Author: Stephen Jay Gould
Publisher: W. W. Norton & Company
Release Date: 1990-09-17
"[An] extraordinary book. . . . Mr. Gould is an exceptional combination of scientist and science writer. . . . He is thus exceptionally well placed to tell these stories, and he tells them with fervor and intelligence."—James Gleick, New York Times Book Review High in the Canadian Rockies is a small limestone quarry formed 530 million years ago called the Burgess Shale. It hold the remains of an ancient sea where dozens of strange creatures lived—a forgotten corner of evolution preserved in awesome detail. In this book Stephen Jay Gould explores what the Burgess Shale tells us about evolution and the nature of history.
Author: Jonathan B. Losos
Publisher: Carl Hanser Verlag GmbH Co KG
Release Date: 2018-03-12
Konnte die Evolution gar nicht anders, musste sie als Krone der Schöpfung den Menschen hervorbringen? Oder würden heute Dinosaurier über die Welt herrschen, wenn vor 66 Millionen Jahren kein Asteroid auf der Erde eingeschlagen wäre? Dem Evolutionsbiologen Jonathan Losos gelang bei seiner Forschung an Eidechsen etwas, wovon Darwin nicht einmal zu träumen wagte: der Evolution bei ihrem Werk zuzusehen und zu beweisen, dass Evolution sich wiederholt. Auf einer faszinierenden Reise um den Globus lehrt uns der begnadete Erzähler Losos, dass die Evolution nicht würfelt – und die Menschheit ihre Existenz dennoch dem Glück zu verdanken hat.
How should we attempt to understand the relationship between theology and science in the twenty-first century? In this book, I will attempt to answer this question by examining several previous attempts to classify this relationship. I also develop my personal view of the relation, thereafter discussing some Catholic contributions to this project, and then revisit some of my previously published material, highlighting the role of panentheism therein, and noting an emergent implication from the literature: the resultant possibilities for God—an implication that creates space for a broadly relational perspective of the process of emergence. These movements allow me to argue that kenosis and emergence can add to the discussion of understanding the theology and science relationship. Herein, I advocate a monistic process-based view of the overlapping relationship between theology and science.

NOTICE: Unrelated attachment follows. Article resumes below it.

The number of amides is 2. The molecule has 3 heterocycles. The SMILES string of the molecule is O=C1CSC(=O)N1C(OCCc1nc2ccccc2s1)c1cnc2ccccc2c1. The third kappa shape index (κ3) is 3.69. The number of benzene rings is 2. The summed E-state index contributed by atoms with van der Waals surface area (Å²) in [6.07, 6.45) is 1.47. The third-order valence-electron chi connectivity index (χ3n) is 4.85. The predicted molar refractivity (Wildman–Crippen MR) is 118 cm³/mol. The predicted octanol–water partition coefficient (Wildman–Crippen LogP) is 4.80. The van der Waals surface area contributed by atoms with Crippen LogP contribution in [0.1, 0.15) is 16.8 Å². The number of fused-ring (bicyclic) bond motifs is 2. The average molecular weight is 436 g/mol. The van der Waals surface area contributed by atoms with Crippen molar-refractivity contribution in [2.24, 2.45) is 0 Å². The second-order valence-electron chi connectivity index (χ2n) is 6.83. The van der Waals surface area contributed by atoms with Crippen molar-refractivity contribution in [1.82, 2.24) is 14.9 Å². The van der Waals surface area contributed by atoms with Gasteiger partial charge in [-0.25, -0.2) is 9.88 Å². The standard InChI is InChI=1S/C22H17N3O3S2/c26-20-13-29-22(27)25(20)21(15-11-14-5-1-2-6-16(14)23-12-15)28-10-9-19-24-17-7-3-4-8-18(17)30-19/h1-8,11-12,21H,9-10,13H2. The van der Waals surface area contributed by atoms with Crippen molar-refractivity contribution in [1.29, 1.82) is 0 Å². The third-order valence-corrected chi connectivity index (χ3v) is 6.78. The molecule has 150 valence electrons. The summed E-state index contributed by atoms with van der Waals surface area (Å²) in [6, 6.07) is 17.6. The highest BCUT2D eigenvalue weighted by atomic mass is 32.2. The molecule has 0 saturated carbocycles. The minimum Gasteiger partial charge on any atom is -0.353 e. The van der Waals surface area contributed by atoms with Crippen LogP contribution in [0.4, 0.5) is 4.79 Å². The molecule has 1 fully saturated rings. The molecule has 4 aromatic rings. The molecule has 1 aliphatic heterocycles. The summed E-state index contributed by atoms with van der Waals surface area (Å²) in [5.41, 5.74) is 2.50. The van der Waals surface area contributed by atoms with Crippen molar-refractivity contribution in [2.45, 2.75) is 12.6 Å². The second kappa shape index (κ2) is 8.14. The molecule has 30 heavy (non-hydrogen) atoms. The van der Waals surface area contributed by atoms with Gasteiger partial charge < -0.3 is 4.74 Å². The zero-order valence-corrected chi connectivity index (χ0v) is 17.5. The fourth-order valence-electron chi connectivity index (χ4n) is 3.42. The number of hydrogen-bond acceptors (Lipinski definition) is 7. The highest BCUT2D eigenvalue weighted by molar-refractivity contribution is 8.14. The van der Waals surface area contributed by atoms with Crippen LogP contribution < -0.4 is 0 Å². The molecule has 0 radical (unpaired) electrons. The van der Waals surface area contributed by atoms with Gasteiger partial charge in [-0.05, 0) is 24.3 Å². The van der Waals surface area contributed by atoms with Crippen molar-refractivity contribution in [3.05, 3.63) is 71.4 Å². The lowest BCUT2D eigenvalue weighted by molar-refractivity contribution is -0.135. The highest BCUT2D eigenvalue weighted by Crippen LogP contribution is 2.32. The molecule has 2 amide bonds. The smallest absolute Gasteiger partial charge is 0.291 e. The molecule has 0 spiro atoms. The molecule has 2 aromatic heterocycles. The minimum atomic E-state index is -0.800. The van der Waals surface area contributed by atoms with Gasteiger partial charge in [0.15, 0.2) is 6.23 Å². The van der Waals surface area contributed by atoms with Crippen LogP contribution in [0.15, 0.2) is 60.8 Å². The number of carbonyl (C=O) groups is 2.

Author: Richard B. Simon
Publisher: Univ of California Press
Release Date: 2014-12-23
Big History is a new field on a grand scale: it tells the story of the universe over time through a diverse range of disciplines that spans cosmology, physics, chemistry, astronomy, geology, evolutionary biology, anthropology, and archaeology, thereby reconciling traditional human history with environmental geography and natural history. Weaving the myriad threads of evidence-based human knowledge into a master narrative that stretches from the beginning of the universe to the present, the Big History framework helps students make sense of their studies in all disciplines by illuminating the structures that underlie the universe and the connections among them. Teaching Big History is a powerful analytic and pedagogical resource, and serves as a comprehensive guide for teaching Big History, as well for sharing ideas about the subject and planning a curriculum around it. Readers are also given helpful advice about the administrative and organizational challenges of instituting a general education program constructed around Big History. The book includes teaching materials, examples, and detailed sample exercises. This book is also an engaging first-hand account of how a group of professors built an entire Big History general education curriculum for first-year students, demonstrating how this thoughtful integration of disciplines exemplifies liberal education at its best and illustrating how teaching and learning this incredible story can be transformative for professors and students alike.